Let's start with White Sox team captain Paul Konerko, the master of the deadpan delivery. It was Konerko's home run on a 3-2 Nathan pitch that tied the game with two outs in the ninth, and as he walked in after the victory, Konerko handed his hat to a clubhouse attendant and said to the awaiting media, with a wry smile, "We own this place."
Of course, nothing could be more distant from the truth. The White Sox (65-69) finished their time at the Metrodome with an 89-114 record, losing 19 of their final 24 in the building. They finished 1-8 in the Metrodome last year and rallied to finish 2-7 in 2009.
That rally began after eight innings of listless, scoreless baseball from Chicago's offense, with Minnesota (67-66) turning four double plays. Nathan quickly retired pinch-hitter Mark Kotsay on a swinging strikeout to start the ninth and then induced Scott Podsednik's routine fly ball to left fielder Denard Span for out No. 2.
Nathan jumped ahead on Gordon Beckham with two quick strikes, needing one more swing to send the White Sox to their sixth straight loss. But the rookie phenom worked the count full and then launched a 3-2 pitch into the left-field stands for his 10th home run and a 2-1 deficit.
"I was fortunate to get it to 3-2 and then get a pitch I could drive," Beckham said. "I didn't miss it."
"I'm not going to walk a guy to get Konerko up as the tying run," said Nathan of Beckham's home run. "So, I challenged him and he put a good swing on it."
Beckham's blast was a nice moment for the White Sox, but they still were one out away from falling 4 1/2 games behind the Twins for second. Once again, Nathan brought the game within its final strike, but Konerko drove out his own full-count offering for home run No. 24.
Konerko's long ball was more of a high fly, and Span looked as if he had his jump timed to take away the game-tying run. It would have been a fitting ending for the White Sox in the Metrodome, but instead, it landed about four rows beyond Span's outstretched glove.
"When I first hit it, I thought it had a chance, but when he got back to the wall, it seems like a lot of balls die here late in the game," Konerko said. "And let's face it, every time something is borderline in this park, you think it's going to go against us. Let's be honest for a second.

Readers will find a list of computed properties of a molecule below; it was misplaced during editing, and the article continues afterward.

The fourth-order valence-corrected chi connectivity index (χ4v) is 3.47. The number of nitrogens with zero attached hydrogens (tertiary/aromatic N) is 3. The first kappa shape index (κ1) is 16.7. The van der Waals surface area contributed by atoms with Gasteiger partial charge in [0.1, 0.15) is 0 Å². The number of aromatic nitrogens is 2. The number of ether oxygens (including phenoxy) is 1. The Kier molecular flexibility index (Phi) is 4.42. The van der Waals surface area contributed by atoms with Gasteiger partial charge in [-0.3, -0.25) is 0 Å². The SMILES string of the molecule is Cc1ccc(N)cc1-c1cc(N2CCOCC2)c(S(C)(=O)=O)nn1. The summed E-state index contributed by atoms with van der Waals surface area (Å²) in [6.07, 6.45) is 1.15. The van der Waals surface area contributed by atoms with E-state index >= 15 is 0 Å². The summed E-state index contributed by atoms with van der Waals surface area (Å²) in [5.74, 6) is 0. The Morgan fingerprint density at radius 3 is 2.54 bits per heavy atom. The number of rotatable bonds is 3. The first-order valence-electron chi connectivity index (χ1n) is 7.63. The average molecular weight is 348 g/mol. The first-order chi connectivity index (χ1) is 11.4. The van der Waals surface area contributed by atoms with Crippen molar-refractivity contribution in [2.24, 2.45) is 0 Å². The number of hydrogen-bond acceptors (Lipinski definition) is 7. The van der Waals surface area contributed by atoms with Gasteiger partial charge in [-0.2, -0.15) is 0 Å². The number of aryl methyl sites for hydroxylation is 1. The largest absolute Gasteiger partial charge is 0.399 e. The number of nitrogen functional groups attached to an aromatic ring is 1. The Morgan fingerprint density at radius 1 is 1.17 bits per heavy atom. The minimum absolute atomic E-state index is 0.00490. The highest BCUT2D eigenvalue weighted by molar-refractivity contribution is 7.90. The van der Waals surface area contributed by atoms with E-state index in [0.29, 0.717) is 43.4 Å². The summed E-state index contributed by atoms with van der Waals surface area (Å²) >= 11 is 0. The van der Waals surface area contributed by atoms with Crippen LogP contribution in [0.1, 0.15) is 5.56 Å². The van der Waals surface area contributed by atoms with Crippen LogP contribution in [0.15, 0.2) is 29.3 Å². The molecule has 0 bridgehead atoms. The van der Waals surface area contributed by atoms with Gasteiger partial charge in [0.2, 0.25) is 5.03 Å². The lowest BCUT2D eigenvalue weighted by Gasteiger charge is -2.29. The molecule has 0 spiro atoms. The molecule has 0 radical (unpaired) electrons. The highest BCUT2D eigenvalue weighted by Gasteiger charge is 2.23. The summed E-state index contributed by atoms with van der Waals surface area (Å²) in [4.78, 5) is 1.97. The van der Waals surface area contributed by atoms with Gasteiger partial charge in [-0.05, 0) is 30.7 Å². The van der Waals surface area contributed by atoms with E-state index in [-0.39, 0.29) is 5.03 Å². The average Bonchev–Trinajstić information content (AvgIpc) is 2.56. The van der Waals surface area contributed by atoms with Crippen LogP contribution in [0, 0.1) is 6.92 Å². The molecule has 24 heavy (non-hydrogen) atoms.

"Alexei got the huge hit after that. Just because we tied it, you didn't think, 'OK, we got these guys right where we want them,' because we've been walked-off so many times."
Alexei Ramirez's hit came off of Matt Guerrier, after Nathan exited following walks to Jermaine Dye and Carlos Quentin. His single to left on an 0-2 pitch scored pinch-runner Dewayne Wise when Span's throw short-hopped catcher Mike Redmond.
A good throw would have had Wise by a few feet. But it was an aggressive send by third-base coach Jeff Cox in a venue where the White Sox literally had nothing to lose.
"It was a good solid win," Konerko said. "I wish we had more of them, but at the same time, no one is going to cry that we're not going to be playing here again. It's fine with me, and I think it's fine with the rest of the team."
"Just about the time we played our last game here, I think we figured out how to win," said Mark Buehrle with a sarcastic smile, referring to the Twins' move outdoors to Target Field for 2010. "It's sad that we have to leave this place."
D.J. Carrasco (5-1) earned the win in relief and closer Bobby Jenks picked up his 28th save as the third and fourth pitchers behind Buehrle. The White Sox ace gave up two runs on seven hits over six innings but moved to 0-4 with a 5.44 ERA in eight starts since throwing the perfect game against the Rays on July 23.
Buehrle made his first career start at the Metrodome in 2000 and set the Major League record of 45 straight batters retired by knocking down the first 17 Twins he faced on July 28. Judging by how the White Sox use Wednesday's game, Buehrle's final start in the Metrodome could be the most memorable.
If nothing else, it gave the White Sox their second win in 10 games on this 11-game road trip. The victory also improved their record to 3-10 in this stretch of 20 games played in 20 days.
More importantly, the White Sox seemed to really enjoy themselves for the first time in a few weeks with the music blaring in the victorious clubhouse.
"I didn't know this clubhouse had such a nice sound system," said manager Ozzie Guillen with a laugh, referring to music usually playing after victories. "It's a good feeling. I forgot how to shake hands with other people."